As fall approaches, bear sightings are on the rise in Snoqualmie Valley. The city of North Bend urges residents to take several steps to stay safe.
The best way to reduce bear activity and potentially harmful human-bear interactions is to eliminate attractants, the things that draw bears to an area. Garbage is the number one attractant. Garbage containers should have tight-fitting lids and be kept in a shed, garage, or fenced area. Place garbage containers out for collection shortly before the truck arrives, not the night before.
Three other main attractants are pet food, barbeque grills and bird feeders. Keep pet food and barbeque grills in a secure building or structure. Be sure to feed pets in a bear-proof location. Put grills back in storage after each use. Remove bird feeders between November and February.
If you do encounter a bear:
• Stay calm and avoid direct eye contact, which could cause the bear to charge. Try to stay upwind and identify yourself as a human by standing up, talking and waving your hands above your head.
• Do not approach the bear, particularly if cubs are present.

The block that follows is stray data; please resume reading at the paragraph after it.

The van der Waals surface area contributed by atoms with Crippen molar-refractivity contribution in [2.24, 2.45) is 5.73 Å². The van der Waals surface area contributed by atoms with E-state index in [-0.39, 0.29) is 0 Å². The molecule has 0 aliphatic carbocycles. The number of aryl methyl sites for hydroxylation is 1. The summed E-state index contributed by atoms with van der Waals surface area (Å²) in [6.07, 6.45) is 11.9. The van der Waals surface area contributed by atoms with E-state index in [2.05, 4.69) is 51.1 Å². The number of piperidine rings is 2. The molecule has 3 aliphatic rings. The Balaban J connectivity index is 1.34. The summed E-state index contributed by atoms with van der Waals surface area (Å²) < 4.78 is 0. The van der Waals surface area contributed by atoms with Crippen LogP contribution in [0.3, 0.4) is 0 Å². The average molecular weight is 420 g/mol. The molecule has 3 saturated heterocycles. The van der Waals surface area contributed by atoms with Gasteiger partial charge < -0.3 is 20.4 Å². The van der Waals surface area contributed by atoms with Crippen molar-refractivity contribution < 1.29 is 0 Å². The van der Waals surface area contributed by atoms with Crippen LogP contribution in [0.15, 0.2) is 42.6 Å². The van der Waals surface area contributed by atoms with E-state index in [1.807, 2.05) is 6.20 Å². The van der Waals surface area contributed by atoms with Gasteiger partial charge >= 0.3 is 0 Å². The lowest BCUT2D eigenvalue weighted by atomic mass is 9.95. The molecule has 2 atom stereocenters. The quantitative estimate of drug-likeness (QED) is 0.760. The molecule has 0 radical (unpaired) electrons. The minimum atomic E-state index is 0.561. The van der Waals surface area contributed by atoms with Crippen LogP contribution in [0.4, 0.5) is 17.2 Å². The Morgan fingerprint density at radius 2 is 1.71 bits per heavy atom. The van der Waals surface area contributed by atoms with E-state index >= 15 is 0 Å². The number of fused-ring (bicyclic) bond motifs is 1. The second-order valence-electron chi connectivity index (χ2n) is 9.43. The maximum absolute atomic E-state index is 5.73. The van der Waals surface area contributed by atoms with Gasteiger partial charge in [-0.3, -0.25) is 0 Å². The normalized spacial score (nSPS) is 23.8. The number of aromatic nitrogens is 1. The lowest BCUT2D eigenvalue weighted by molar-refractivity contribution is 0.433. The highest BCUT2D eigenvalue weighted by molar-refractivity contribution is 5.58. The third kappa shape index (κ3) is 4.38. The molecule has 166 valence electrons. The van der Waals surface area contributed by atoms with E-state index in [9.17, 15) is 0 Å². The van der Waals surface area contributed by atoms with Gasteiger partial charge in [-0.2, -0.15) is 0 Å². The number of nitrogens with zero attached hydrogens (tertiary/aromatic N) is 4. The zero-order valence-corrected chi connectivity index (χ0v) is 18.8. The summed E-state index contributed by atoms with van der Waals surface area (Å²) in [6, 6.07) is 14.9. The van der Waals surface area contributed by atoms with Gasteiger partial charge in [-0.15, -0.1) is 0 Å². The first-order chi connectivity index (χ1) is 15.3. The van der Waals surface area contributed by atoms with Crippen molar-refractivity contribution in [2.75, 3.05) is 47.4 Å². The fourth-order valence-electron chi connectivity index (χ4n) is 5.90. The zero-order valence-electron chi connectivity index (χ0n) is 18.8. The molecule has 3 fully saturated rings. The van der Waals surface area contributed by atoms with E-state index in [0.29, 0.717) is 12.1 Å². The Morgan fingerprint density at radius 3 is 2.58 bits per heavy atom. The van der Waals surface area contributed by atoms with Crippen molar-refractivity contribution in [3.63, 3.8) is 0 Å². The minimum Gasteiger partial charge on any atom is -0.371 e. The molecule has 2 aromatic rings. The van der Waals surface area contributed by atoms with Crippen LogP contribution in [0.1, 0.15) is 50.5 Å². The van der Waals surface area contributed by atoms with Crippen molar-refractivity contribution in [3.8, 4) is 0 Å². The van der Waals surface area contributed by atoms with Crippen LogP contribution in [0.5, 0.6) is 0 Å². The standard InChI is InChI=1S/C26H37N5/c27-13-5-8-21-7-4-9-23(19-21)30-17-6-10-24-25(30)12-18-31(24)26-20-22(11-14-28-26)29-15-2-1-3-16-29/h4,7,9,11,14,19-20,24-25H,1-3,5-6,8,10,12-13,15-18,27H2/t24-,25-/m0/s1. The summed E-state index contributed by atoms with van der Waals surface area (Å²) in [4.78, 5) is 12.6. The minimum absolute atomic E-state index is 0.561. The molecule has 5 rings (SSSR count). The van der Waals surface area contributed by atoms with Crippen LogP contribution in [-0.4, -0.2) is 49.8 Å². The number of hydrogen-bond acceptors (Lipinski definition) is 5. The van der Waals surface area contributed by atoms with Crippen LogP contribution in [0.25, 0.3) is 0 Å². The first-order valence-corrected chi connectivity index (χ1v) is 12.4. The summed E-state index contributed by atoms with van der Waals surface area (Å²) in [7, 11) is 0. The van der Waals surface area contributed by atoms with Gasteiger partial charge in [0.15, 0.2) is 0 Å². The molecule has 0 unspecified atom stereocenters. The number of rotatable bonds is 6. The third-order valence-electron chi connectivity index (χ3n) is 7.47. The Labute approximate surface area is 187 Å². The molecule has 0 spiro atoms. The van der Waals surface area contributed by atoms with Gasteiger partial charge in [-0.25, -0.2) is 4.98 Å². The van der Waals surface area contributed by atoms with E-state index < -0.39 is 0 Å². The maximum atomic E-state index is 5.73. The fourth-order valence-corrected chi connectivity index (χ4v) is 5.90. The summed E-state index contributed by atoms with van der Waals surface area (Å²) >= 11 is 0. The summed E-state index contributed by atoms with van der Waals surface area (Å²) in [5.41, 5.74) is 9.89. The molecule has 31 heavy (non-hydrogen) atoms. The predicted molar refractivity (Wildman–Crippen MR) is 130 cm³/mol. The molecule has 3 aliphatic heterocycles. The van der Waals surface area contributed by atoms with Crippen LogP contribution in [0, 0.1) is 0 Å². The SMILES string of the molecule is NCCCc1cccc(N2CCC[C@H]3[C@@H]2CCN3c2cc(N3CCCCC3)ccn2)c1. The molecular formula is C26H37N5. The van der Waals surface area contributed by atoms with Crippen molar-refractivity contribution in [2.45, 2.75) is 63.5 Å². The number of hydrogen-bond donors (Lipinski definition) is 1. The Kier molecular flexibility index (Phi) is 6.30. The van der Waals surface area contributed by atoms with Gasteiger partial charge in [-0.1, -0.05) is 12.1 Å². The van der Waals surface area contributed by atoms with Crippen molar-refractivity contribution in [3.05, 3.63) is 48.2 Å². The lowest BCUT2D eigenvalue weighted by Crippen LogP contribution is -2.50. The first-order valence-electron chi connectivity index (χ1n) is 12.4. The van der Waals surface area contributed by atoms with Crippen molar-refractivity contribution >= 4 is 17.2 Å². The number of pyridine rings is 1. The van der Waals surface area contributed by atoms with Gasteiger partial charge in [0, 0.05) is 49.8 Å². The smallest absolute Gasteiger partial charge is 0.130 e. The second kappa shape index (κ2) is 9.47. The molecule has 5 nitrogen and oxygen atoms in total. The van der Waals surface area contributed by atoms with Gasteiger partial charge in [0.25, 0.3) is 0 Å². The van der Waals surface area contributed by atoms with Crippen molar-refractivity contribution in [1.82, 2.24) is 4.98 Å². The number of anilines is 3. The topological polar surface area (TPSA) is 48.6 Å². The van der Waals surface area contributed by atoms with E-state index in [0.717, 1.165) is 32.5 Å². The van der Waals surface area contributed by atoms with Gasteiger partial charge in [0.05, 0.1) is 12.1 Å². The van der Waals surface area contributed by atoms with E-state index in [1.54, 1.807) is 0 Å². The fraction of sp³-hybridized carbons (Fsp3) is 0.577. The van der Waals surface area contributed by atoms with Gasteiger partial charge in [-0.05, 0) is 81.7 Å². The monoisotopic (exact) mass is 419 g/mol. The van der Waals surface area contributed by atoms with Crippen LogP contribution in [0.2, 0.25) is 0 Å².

• If you cannot safely move away from the bear, and it doesn’t leave, try to scare it away by clapping your hands or yelling.
• If the bear attacks, fight back aggressively. As a last resort, protect yourself by curling into a ball or lying on the ground on your stomach and playing dead.
The Snoqualmie-North Bend Police Department requests that the public call 911 for each bear sighting; 911 will dispatch them to the location. The Snoqualmie-North Bend police want to track bear activity and work closely with the Washington Department of Fish and Wildlife Enforcement Office on the issue of bear activity in our community.
Safety information for living with black bears is posted on the WDFW website at www.wdfw.wa.gov in the Living with Wildlife pages.